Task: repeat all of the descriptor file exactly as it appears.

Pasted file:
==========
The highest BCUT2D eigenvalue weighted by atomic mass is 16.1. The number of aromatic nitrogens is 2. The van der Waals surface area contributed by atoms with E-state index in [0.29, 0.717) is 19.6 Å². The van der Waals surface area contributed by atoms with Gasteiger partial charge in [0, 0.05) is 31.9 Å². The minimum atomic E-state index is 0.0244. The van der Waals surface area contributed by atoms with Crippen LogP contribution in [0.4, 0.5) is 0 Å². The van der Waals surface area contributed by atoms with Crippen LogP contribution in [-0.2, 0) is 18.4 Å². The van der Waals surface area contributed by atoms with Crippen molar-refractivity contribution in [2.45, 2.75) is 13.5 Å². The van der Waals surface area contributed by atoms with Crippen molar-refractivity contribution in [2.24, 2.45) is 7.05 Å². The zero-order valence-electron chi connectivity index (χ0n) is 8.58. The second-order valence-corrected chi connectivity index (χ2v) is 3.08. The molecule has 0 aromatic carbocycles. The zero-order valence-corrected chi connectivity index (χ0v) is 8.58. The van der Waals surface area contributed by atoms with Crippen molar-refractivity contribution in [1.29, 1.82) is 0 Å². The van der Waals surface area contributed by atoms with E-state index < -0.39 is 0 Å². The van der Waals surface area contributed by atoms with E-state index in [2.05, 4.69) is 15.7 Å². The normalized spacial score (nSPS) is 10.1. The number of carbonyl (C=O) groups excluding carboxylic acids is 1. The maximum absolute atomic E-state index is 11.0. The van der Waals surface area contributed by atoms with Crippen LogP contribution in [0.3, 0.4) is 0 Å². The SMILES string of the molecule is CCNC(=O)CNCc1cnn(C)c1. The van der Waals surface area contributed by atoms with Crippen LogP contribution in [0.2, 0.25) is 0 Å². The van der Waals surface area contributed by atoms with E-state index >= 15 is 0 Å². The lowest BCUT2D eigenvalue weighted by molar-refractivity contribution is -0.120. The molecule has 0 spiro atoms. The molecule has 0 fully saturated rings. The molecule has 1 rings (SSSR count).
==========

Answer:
The highest BCUT2D eigenvalue weighted by atomic mass is 16.1. The number of aromatic nitrogens is 2. The van der Waals surface area contributed by atoms with E-state index in [0.29, 0.717) is 19.6 Å². The van der Waals surface area contributed by atoms with Gasteiger partial charge in [0, 0.05) is 31.9 Å². The minimum atomic E-state index is 0.0244. The van der Waals surface area contributed by atoms with Crippen LogP contribution in [0.4, 0.5) is 0 Å². The van der Waals surface area contributed by atoms with Crippen LogP contribution in [-0.2, 0) is 18.4 Å². The van der Waals surface area contributed by atoms with Crippen molar-refractivity contribution in [2.45, 2.75) is 13.5 Å². The van der Waals surface area contributed by atoms with Crippen molar-refractivity contribution in [2.24, 2.45) is 7.05 Å². The zero-order valence-electron chi connectivity index (χ0n) is 8.58. The second-order valence-corrected chi connectivity index (χ2v) is 3.08. The molecule has 0 aromatic carbocycles. The zero-order valence-corrected chi connectivity index (χ0v) is 8.58. The van der Waals surface area contributed by atoms with Crippen molar-refractivity contribution in [1.29, 1.82) is 0 Å². The van der Waals surface area contributed by atoms with E-state index < -0.39 is 0 Å². The van der Waals surface area contributed by atoms with E-state index in [2.05, 4.69) is 15.7 Å². The normalized spacial score (nSPS) is 10.1. The number of carbonyl (C=O) groups excluding carboxylic acids is 1. The maximum absolute atomic E-state index is 11.0. The van der Waals surface area contributed by atoms with Crippen LogP contribution in [0.3, 0.4) is 0 Å². The SMILES string of the molecule is CCNC(=O)CNCc1cnn(C)c1. The van der Waals surface area contributed by atoms with Crippen LogP contribution in [0.2, 0.25) is 0 Å². The van der Waals surface area contributed by atoms with E-state index >= 15 is 0 Å². The lowest BCUT2D eigenvalue weighted by molar-refractivity contribution is -0.120. The molecule has 0 spiro atoms. The molecule has 0 fully saturated rings. The molecule has 1 rings (SSSR count).